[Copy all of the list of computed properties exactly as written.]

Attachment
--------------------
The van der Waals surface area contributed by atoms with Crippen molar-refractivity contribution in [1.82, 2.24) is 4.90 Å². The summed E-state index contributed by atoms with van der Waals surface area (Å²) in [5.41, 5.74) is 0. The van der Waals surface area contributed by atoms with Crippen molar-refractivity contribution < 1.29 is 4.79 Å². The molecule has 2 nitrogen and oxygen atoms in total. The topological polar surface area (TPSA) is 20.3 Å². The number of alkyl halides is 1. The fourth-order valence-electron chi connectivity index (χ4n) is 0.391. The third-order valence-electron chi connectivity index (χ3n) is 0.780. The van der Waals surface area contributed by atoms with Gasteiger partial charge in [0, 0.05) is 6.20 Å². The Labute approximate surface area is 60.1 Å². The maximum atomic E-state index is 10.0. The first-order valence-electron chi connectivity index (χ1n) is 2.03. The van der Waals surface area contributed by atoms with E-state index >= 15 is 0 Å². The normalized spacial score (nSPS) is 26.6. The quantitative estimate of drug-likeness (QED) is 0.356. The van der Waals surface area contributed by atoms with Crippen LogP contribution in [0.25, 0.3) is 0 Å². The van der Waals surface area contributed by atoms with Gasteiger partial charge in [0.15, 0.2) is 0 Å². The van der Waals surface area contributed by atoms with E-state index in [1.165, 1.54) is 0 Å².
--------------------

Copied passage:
The van der Waals surface area contributed by atoms with Crippen molar-refractivity contribution in [1.82, 2.24) is 4.90 Å². The summed E-state index contributed by atoms with van der Waals surface area (Å²) in [5.41, 5.74) is 0. The van der Waals surface area contributed by atoms with Crippen molar-refractivity contribution < 1.29 is 4.79 Å². The molecule has 2 nitrogen and oxygen atoms in total. The topological polar surface area (TPSA) is 20.3 Å². The number of alkyl halides is 1. The fourth-order valence-electron chi connectivity index (χ4n) is 0.391. The third-order valence-electron chi connectivity index (χ3n) is 0.780. The van der Waals surface area contributed by atoms with Gasteiger partial charge in [0, 0.05) is 6.20 Å². The Labute approximate surface area is 60.1 Å². The maximum atomic E-state index is 10.0. The first-order valence-electron chi connectivity index (χ1n) is 2.03. The van der Waals surface area contributed by atoms with E-state index >= 15 is 0 Å². The normalized spacial score (nSPS) is 26.6. The quantitative estimate of drug-likeness (QED) is 0.356. The van der Waals surface area contributed by atoms with Crippen LogP contribution in [0.25, 0.3) is 0 Å². The van der Waals surface area contributed by atoms with Gasteiger partial charge in [0.15, 0.2) is 0 Å². The van der Waals surface area contributed by atoms with E-state index in [1.165, 1.54) is 0 Å².